Go See Do Photography

A Lot of Travel, A Little Bit of History, and a Whole Bunch of Photos

Author: Ashleigh (Page 3 of 38)

Wordless Wednesday: Balloon Liftoff

The House of Seven Gables

Salon in the Turner-Ingersoll Mansion with hand painted wallpaper

The Turner-Ingersoll Mansion, also known as The House of Seven Gables, is located in Salem, Massachusetts. It was built in 1668 by Captain John Turner and is the oldest timber frame house on its original foundation in the United States.  What is the significance of this old, New England home? It was the setting of Nathaniel Hawthorne’s 1851 novel, The House of Seven Gables.

Unlike The Wayside, Hawthorne never lived in this home, but he often visited his cousin, Susanna Ingersoll who regaled him with stories of the home. At the time that Hawthorne visited, four of the gables had been removed to match current architectural trends, but Ingersoll showed her cousin the beams and mortises in the attic illustrating where the additional gables used to be. If you’ve ever read the story, you know that the house is practically described as an additional living character.

A rare photo of me outside the Counting House at the House of Seven Gables.

In the early 1900s, the home was purchased by Caroline O. Emmerton who worked with an architect  to make the house reflect the one in Hawthorne’s story. Restorations included adding back the missing gables, creating a secret passageway in a chimney and adding a cent shop like the one run by Hepzibah Pyncheon in The House of Seven Gables.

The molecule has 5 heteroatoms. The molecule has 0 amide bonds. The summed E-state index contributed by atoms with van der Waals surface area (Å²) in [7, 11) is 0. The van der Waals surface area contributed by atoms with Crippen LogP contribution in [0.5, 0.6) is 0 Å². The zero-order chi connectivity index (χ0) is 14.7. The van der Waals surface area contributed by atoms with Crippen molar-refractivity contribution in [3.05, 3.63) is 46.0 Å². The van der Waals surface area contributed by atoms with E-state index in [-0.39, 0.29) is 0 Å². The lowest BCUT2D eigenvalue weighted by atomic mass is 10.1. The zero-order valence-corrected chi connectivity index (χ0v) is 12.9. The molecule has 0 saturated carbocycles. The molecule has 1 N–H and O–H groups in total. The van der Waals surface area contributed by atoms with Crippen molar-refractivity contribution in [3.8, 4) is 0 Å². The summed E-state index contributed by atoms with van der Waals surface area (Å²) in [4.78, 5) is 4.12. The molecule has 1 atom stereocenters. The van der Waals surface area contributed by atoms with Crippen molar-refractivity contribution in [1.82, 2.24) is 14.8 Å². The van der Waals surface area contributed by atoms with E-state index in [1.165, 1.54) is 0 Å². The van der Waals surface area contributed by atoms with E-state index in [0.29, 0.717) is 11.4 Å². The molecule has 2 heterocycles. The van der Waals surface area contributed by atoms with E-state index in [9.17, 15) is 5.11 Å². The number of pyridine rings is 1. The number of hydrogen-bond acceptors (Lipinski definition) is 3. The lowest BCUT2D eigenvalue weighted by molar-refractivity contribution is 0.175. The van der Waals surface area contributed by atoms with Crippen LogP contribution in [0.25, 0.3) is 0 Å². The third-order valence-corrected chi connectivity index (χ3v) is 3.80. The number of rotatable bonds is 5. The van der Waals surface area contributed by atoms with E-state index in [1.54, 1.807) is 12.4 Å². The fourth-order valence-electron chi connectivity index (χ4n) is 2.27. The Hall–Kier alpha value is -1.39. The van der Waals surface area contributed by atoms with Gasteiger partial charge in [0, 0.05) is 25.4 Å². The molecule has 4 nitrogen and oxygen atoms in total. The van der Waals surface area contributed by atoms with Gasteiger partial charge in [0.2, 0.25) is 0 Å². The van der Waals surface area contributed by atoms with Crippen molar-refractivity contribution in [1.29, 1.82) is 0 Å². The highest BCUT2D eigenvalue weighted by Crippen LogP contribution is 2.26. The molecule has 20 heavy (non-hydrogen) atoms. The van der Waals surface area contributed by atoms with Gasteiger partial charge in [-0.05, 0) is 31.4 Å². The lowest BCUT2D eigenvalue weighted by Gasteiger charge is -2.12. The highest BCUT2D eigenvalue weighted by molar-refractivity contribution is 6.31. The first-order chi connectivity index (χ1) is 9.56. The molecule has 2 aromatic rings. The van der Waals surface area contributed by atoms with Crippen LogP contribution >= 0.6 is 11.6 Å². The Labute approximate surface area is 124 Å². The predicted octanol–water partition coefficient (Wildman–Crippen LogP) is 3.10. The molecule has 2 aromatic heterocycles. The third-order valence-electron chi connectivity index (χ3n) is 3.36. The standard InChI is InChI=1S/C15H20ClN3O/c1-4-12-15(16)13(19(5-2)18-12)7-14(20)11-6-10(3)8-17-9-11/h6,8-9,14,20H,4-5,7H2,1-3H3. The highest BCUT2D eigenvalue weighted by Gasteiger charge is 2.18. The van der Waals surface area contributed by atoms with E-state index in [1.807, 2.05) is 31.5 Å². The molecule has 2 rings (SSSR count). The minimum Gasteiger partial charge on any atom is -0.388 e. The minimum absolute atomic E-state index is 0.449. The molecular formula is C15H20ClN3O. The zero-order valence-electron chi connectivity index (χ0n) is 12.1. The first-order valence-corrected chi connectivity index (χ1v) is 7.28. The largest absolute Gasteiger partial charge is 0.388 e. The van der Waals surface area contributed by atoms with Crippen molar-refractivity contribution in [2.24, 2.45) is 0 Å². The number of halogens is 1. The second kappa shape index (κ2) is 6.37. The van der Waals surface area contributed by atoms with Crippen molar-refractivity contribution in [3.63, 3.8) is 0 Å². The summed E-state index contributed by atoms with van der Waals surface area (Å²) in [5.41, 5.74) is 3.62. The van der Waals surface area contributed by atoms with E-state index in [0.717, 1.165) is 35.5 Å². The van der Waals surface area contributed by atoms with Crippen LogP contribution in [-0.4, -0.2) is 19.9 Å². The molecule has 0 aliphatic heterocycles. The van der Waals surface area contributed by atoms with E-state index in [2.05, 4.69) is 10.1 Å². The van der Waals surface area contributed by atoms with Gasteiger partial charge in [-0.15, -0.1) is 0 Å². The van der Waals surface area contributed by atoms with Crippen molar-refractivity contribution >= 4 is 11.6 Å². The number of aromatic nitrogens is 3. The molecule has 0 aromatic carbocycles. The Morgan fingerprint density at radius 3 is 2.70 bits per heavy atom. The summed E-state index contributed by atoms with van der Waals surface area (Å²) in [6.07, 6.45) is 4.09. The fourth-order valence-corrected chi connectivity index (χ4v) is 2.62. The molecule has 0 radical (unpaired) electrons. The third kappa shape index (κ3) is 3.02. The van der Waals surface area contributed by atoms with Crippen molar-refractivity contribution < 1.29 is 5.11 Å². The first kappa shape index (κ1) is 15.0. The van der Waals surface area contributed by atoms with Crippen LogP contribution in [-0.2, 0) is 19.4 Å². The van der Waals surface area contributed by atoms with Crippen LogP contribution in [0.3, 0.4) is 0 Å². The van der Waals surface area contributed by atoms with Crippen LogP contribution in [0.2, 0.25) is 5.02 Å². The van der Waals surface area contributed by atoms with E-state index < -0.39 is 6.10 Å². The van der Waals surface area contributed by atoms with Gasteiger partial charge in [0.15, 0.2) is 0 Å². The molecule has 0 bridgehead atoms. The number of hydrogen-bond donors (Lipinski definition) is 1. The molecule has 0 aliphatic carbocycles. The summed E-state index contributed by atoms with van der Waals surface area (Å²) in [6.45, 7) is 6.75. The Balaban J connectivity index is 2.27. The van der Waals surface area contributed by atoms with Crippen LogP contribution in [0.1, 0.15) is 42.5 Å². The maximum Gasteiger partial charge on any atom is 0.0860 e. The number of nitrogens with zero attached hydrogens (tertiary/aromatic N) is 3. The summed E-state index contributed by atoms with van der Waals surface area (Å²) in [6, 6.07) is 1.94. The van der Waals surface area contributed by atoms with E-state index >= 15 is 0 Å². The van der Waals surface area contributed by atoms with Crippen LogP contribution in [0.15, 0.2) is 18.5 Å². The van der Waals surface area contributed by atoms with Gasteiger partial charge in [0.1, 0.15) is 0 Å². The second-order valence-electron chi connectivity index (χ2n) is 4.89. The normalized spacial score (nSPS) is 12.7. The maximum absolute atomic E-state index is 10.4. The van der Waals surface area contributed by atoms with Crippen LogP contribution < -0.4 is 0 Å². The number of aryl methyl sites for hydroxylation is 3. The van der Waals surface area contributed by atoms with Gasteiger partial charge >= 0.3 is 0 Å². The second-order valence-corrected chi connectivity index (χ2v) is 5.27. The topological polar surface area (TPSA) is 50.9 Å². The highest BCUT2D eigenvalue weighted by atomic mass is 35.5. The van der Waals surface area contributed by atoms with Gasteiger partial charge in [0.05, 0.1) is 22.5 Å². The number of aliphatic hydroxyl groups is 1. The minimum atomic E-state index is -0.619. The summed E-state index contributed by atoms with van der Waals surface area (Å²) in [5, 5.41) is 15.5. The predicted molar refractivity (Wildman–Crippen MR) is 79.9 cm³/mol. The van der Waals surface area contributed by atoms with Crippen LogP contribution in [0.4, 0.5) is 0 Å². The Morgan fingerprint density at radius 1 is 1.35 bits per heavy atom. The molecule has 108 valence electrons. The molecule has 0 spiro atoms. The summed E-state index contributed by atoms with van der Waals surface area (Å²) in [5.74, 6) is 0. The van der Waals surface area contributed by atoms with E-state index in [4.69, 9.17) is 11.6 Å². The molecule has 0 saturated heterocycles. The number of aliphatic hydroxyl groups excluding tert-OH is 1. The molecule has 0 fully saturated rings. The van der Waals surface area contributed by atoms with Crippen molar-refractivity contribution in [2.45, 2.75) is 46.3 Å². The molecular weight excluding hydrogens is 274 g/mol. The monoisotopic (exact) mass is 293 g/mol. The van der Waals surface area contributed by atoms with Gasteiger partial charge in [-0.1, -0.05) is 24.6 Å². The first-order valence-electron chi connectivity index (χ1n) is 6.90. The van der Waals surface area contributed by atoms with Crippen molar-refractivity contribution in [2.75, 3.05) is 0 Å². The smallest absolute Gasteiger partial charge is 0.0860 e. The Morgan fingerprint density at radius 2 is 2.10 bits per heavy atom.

Other historic Salem buildings have been moved to the grounds at the House of Seven Gables and can be toured with museum admission. Most noteably of these is Nathaniel Hawthorne’s birthplace.

If you are in Salem, I definitely recommend a stop at The House of Seven Gables. Unfortunately, due to the oppressive heat (it was 90 degrees at 10 AM), we didn’t get to see much more in Salem. After we left the museum, we headed north towards Acadia. Check back next week for our first look at Acadia National Park!

Thanks for stopping by! For more information about the House of Seven Gables visit 7gables.org. If you like my photos be sure to “like” my Facebook Page, follow me on Instagram, and Flickr! You can purchase prints on Etsy and Fine Art America. To see inside my camera bag, check out my Gear Page. For information about our new Guided Photography Tours, visit GuidedPhoto.com.

Wordless Wednesday: Manitoulin in the Locks

Boston Freedom Trail

Faneuil Hall – Boston

When planning our day in Boston, the one thing I knew I wanted to see was the Freedom Trail. Boston’s Freedom Trail is a two and a half mile route throughout the city marked with a red line that leads to 16 sites from the American Revolution. The trail begins at Faneuil Hall where we caught a free walking tour led by the National Park Service. Throughout the years, Faneuil Hall has had many purposes. The lower level is a marketplace. The second floor served as Boston’s Town  Meeting Hall (above) and the third floor held the town’s armory (NPS).

U.S.S. Constitution AKA Old Ironsides

Boston Common (bottom right), Old North Church, Old South Meeting House, Paul Revere’s House, the Site of the Boston Massacre, and the U.S.S. Constitute (left) are just a few of the sites along the Freedom Trail. The trail ends at the Bunker Hill Monument which commemorates one of the first battles of the American Revolution. Unfortunately it was closed during our visit due to extreme heat.

Soldiers & Sailors Monument in Boston Common

We were able to tour the U.S.S. Constitution. The U.S.S. Constitution is the oldest commissioned naval vessel still afloat and was named by George Washington. Interestingly, “Old Ironsides” is made entirely of wood. She was given the name during the War of 1812  when British cannonballs seemed to bounce right off of her. The ship’s copper fastenings were made by Paul Revere (Freedom Trail).